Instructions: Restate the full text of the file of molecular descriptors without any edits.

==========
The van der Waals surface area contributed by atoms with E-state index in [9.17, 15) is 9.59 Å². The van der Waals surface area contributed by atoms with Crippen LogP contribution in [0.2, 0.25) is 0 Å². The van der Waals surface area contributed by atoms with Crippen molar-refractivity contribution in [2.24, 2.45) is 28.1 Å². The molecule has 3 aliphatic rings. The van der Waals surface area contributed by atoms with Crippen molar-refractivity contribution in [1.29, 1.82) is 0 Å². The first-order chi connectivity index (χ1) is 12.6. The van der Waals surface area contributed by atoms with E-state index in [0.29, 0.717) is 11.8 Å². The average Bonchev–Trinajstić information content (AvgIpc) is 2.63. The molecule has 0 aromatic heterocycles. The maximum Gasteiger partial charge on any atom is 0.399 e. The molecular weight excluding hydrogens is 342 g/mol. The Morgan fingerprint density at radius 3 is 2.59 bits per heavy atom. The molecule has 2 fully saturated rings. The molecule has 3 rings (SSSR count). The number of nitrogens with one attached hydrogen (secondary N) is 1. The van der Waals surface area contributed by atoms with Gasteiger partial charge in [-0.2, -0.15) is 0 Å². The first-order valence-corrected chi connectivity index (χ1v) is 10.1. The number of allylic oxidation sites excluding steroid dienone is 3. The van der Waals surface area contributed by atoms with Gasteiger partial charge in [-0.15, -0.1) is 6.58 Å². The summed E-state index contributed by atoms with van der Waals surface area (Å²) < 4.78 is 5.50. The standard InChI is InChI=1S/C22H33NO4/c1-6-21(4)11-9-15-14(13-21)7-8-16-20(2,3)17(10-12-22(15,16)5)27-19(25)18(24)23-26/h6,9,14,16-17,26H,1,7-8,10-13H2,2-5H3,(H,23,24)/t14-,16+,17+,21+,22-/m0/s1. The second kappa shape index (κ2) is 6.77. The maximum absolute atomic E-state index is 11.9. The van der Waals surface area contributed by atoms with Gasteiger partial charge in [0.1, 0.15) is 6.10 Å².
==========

The van der Waals surface area contributed by atoms with E-state index in [9.17, 15) is 9.59 Å². The van der Waals surface area contributed by atoms with Crippen LogP contribution in [0.2, 0.25) is 0 Å². The van der Waals surface area contributed by atoms with Crippen molar-refractivity contribution in [2.24, 2.45) is 28.1 Å². The molecule has 3 aliphatic rings. The van der Waals surface area contributed by atoms with Crippen molar-refractivity contribution in [1.29, 1.82) is 0 Å². The first-order chi connectivity index (χ1) is 12.6. The van der Waals surface area contributed by atoms with E-state index in [0.29, 0.717) is 11.8 Å². The average Bonchev–Trinajstić information content (AvgIpc) is 2.63. The molecule has 0 aromatic heterocycles. The maximum Gasteiger partial charge on any atom is 0.399 e. The molecular weight excluding hydrogens is 342 g/mol. The Morgan fingerprint density at radius 3 is 2.59 bits per heavy atom. The molecule has 2 fully saturated rings. The molecule has 3 rings (SSSR count). The number of nitrogens with one attached hydrogen (secondary N) is 1. The van der Waals surface area contributed by atoms with Gasteiger partial charge in [-0.2, -0.15) is 0 Å². The first-order valence-corrected chi connectivity index (χ1v) is 10.1. The number of allylic oxidation sites excluding steroid dienone is 3. The van der Waals surface area contributed by atoms with Gasteiger partial charge in [-0.15, -0.1) is 6.58 Å². The summed E-state index contributed by atoms with van der Waals surface area (Å²) < 4.78 is 5.50. The standard InChI is InChI=1S/C22H33NO4/c1-6-21(4)11-9-15-14(13-21)7-8-16-20(2,3)17(10-12-22(15,16)5)27-19(25)18(24)23-26/h6,9,14,16-17,26H,1,7-8,10-13H2,2-5H3,(H,23,24)/t14-,16+,17+,21+,22-/m0/s1. The second kappa shape index (κ2) is 6.77. The maximum absolute atomic E-state index is 11.9. The van der Waals surface area contributed by atoms with Gasteiger partial charge in [0.1, 0.15) is 6.10 Å².